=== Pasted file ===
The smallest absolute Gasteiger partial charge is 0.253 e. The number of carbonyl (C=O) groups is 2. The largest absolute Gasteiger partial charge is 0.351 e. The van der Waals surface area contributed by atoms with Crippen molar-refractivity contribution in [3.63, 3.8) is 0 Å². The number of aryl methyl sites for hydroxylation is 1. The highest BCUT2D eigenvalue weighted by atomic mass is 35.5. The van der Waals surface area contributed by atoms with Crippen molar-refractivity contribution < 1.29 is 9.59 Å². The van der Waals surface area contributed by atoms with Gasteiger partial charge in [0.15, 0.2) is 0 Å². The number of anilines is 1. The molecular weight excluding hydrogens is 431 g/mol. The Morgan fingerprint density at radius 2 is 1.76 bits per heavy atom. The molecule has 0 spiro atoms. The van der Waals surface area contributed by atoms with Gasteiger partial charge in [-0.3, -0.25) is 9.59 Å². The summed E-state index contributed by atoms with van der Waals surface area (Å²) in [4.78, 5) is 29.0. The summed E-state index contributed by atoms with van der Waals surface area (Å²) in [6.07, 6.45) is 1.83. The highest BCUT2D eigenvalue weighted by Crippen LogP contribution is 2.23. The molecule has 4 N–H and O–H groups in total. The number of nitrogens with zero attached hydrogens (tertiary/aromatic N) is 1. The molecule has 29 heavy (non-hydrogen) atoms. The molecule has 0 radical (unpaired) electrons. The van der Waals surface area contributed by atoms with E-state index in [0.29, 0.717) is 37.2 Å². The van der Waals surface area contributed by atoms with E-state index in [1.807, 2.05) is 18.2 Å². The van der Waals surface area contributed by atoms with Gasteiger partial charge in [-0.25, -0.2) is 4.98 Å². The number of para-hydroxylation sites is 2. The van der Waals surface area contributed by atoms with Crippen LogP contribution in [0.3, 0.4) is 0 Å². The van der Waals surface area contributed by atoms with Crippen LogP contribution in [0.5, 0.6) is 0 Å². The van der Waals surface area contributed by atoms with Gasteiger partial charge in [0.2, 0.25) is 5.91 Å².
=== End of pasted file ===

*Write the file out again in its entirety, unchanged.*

The smallest absolute Gasteiger partial charge is 0.253 e. The number of carbonyl (C=O) groups is 2. The largest absolute Gasteiger partial charge is 0.351 e. The van der Waals surface area contributed by atoms with Crippen molar-refractivity contribution in [3.63, 3.8) is 0 Å². The number of aryl methyl sites for hydroxylation is 1. The highest BCUT2D eigenvalue weighted by atomic mass is 35.5. The van der Waals surface area contributed by atoms with Crippen molar-refractivity contribution < 1.29 is 9.59 Å². The van der Waals surface area contributed by atoms with Gasteiger partial charge in [0.15, 0.2) is 0 Å². The number of anilines is 1. The molecular weight excluding hydrogens is 431 g/mol. The Morgan fingerprint density at radius 2 is 1.76 bits per heavy atom. The molecule has 0 spiro atoms. The van der Waals surface area contributed by atoms with Gasteiger partial charge in [-0.3, -0.25) is 9.59 Å². The summed E-state index contributed by atoms with van der Waals surface area (Å²) in [4.78, 5) is 29.0. The summed E-state index contributed by atoms with van der Waals surface area (Å²) in [6.07, 6.45) is 1.83. The highest BCUT2D eigenvalue weighted by Crippen LogP contribution is 2.23. The molecule has 4 N–H and O–H groups in total. The number of nitrogens with zero attached hydrogens (tertiary/aromatic N) is 1. The molecule has 29 heavy (non-hydrogen) atoms. The molecule has 0 radical (unpaired) electrons. The van der Waals surface area contributed by atoms with E-state index in [0.29, 0.717) is 37.2 Å². The van der Waals surface area contributed by atoms with E-state index in [1.807, 2.05) is 18.2 Å². The van der Waals surface area contributed by atoms with Gasteiger partial charge in [-0.25, -0.2) is 4.98 Å². The number of para-hydroxylation sites is 2. The van der Waals surface area contributed by atoms with Crippen LogP contribution in [0.3, 0.4) is 0 Å². The van der Waals surface area contributed by atoms with Crippen LogP contribution in [0.5, 0.6) is 0 Å². The van der Waals surface area contributed by atoms with Gasteiger partial charge in [0.2, 0.25) is 5.91 Å².